Sisa: As of now, the Tanzanian gas development project is one of the most viable development projects and one that is being fronted by both the government and the current contractors. It will produce natural gas and LNG for shipment. Because of its proximity to major discoveries found in Mozambique, the project has invited a lot of interest from international companies, such as Sasol and Gazprom from South Africa and Russia respectively, which are trying to tap these resources. Sasol plans to exploit these resources with the objective of exporting it to South Africa.

The domestic market for natural gas in East Africa is increasing. Tanzanian people need natural gas for power production, fertilizer manufacturing, and for household use. 

Rigzone: What other major issues or concerns are companies looking at or trying to overcome in East Africa? 

Sisa: Well, there are a lot of major issues that most companies are concerned about. For instance, poor infrastructure and the lack of proper legal and regulatory framework. Kenya is still working on its new energy bill that will address the upstream and downstream oil and gas development. This bill is expected to be ready before Q4 2014. Tanzania and Mozambique are also working to improve their legal framework that would guide the exploitation of their oil and gas reserves. 

There are several planned projects located on the border between different countries so there is need for a framework that can address the cross-border development.

Security in the region is a big concern, with Al Shabaab movement, trying to penetrate into Kenya and Uganda. There have been a few incidents of attacks in Kenya and Uganda recently. There is also the piracy problem in the Indian Ocean, which is affecting exploration operations from the Kenyan coast all the way to Mozambique.

Those are some of the issues that are at stake which too many may seem too daunting to overcome, but we believe these resources are too attractive to pass up.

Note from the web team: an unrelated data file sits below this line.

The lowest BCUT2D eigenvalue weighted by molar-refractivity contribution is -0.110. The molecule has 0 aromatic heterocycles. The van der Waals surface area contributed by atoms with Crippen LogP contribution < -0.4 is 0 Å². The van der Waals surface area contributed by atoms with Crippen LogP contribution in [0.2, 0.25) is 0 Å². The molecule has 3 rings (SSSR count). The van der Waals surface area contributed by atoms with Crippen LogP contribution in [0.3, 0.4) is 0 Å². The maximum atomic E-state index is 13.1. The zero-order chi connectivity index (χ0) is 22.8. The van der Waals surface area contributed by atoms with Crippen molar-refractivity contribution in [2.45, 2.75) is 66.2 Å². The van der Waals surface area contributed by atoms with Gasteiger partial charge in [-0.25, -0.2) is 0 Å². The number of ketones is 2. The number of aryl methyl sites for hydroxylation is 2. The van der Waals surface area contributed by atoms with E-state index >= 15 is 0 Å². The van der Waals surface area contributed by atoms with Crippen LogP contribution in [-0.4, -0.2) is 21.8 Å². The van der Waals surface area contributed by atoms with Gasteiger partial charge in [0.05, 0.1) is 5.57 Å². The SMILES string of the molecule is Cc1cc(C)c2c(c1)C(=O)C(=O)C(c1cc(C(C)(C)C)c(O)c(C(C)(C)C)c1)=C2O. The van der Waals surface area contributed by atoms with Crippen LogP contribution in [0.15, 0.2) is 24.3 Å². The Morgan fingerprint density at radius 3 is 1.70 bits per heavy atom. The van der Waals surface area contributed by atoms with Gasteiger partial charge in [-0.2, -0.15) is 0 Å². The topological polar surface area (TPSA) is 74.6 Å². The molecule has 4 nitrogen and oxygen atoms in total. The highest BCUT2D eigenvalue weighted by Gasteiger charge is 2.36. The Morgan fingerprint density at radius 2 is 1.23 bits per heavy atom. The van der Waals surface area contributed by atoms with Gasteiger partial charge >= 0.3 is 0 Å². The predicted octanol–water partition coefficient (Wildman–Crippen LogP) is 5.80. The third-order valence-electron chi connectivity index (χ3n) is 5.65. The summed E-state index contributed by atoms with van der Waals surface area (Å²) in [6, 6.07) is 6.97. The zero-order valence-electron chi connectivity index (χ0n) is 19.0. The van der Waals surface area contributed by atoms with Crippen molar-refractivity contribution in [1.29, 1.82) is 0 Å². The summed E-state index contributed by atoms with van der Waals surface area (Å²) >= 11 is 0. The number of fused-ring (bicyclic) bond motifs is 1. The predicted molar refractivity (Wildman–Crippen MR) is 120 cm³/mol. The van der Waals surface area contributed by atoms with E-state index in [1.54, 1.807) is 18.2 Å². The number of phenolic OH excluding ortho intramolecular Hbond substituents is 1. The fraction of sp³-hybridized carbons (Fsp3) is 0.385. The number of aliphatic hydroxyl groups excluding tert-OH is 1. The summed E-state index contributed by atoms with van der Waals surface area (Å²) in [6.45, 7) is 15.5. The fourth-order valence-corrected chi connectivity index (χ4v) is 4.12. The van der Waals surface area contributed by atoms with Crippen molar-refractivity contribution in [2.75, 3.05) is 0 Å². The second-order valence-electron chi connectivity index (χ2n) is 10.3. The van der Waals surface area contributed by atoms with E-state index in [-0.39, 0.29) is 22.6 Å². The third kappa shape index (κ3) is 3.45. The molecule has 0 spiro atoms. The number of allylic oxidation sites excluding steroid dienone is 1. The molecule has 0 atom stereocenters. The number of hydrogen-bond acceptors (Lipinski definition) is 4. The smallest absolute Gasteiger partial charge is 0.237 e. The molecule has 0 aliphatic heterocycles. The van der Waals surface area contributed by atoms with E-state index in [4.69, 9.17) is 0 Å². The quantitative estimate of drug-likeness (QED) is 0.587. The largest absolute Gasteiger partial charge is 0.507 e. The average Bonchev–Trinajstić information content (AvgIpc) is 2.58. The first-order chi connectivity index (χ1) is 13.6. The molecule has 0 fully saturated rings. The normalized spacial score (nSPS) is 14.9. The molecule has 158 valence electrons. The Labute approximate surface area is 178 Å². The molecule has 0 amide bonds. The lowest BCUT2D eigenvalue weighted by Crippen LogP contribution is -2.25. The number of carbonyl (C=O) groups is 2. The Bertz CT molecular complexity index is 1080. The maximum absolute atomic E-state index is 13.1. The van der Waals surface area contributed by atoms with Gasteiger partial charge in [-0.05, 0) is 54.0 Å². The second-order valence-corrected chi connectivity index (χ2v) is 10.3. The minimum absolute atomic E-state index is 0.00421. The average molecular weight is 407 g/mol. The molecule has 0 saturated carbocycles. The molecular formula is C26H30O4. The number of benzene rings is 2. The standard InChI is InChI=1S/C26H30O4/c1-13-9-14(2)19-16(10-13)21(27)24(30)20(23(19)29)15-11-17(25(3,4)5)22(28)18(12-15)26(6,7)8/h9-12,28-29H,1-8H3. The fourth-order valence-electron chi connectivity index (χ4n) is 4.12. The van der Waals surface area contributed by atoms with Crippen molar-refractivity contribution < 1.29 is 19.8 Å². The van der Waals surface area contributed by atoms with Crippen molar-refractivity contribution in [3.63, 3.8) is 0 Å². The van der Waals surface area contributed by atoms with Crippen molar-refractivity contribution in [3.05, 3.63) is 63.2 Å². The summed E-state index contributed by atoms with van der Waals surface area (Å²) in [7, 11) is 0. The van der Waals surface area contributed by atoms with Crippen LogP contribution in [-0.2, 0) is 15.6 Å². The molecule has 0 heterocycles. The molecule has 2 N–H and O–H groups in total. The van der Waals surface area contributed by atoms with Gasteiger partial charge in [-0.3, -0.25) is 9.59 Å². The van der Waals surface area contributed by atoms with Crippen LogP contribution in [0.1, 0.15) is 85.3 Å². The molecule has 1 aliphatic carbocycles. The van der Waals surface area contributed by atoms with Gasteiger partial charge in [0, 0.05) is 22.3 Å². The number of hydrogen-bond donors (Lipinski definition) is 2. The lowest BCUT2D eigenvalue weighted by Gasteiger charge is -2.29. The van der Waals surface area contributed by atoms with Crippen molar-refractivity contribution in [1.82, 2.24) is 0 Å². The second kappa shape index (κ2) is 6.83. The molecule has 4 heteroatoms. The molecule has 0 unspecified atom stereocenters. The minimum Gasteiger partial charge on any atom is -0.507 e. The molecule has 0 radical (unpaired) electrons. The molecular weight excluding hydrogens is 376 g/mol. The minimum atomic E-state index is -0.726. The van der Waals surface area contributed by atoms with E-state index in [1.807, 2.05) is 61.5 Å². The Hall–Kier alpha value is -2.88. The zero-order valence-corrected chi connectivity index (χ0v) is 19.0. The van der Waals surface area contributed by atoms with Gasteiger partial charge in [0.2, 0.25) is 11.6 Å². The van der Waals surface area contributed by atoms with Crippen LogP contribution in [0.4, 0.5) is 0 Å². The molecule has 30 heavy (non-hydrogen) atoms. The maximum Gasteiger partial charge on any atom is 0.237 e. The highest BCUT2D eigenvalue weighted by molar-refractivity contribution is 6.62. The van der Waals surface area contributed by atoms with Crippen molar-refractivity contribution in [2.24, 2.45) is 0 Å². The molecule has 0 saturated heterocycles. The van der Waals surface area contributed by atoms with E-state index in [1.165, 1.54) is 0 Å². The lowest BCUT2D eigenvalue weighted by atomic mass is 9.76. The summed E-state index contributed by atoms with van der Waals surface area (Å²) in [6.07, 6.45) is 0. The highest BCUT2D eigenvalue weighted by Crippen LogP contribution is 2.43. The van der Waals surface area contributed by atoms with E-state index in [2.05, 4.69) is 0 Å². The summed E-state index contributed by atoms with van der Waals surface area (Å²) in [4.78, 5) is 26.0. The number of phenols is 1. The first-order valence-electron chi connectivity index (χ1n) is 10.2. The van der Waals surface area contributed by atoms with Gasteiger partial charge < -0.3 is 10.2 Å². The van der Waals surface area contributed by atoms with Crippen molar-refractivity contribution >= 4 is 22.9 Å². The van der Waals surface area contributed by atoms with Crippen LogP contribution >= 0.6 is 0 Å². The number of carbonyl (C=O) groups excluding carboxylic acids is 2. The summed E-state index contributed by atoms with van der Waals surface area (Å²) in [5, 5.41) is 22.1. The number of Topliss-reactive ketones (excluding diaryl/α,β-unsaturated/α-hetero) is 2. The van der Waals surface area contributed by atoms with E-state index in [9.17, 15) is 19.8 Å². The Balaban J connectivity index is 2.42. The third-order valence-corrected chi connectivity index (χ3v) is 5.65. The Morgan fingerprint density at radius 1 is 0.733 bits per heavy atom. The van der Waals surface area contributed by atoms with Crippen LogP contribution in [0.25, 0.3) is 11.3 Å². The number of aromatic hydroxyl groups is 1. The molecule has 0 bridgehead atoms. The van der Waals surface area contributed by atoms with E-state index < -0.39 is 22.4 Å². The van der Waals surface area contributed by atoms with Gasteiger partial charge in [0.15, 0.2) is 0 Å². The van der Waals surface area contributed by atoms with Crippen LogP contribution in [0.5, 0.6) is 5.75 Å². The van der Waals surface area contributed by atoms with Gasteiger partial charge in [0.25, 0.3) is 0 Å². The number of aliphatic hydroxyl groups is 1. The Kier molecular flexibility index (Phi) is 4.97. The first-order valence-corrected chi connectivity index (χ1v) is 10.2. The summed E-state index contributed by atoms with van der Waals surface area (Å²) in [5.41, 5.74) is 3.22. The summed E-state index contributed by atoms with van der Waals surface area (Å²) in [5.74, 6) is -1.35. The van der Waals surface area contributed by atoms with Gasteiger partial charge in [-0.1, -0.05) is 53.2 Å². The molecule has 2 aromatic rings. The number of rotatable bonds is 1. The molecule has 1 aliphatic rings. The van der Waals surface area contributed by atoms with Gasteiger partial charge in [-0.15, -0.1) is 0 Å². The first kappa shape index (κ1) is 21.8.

Rigzone: What is the government doing to overcome these challenges? 

Sisa: The government along with the international community, and with the help of international oil and gas companies are addressing these issues, so progress will be made. We have a collaboration between countries to try and tackle several upcoming projects.

Kenya, Uganda and Rwanda recently signed a pact with the Chinese government to develop a railway line that might run from the coastal part of Kenya towards Rwanda. There is a pipeline project coming up that might run from Lamu in Kenya through Southern Sudan to tap the new discoveries in Lake Albert in Uganda.

The East African community is trying to strengthen relationships between these different governments with the aim of fostering the infrastructure development. They are working on a framework to harmonize legal and fiscal regulations in the region to promote trade and infrastructure development.

Some countries are working together to improve security. For example, the Kenyan soldiers are stationed in Somalia right now trying to stabilize the region and provide security in the Indian Ocean while protecting exploration activities from piracy. There are a lot of things on the horizon to ensure that all the major challenges that the oil and gas industry is facing are taken care of as soon as possible in order to encourage future investments in that sector.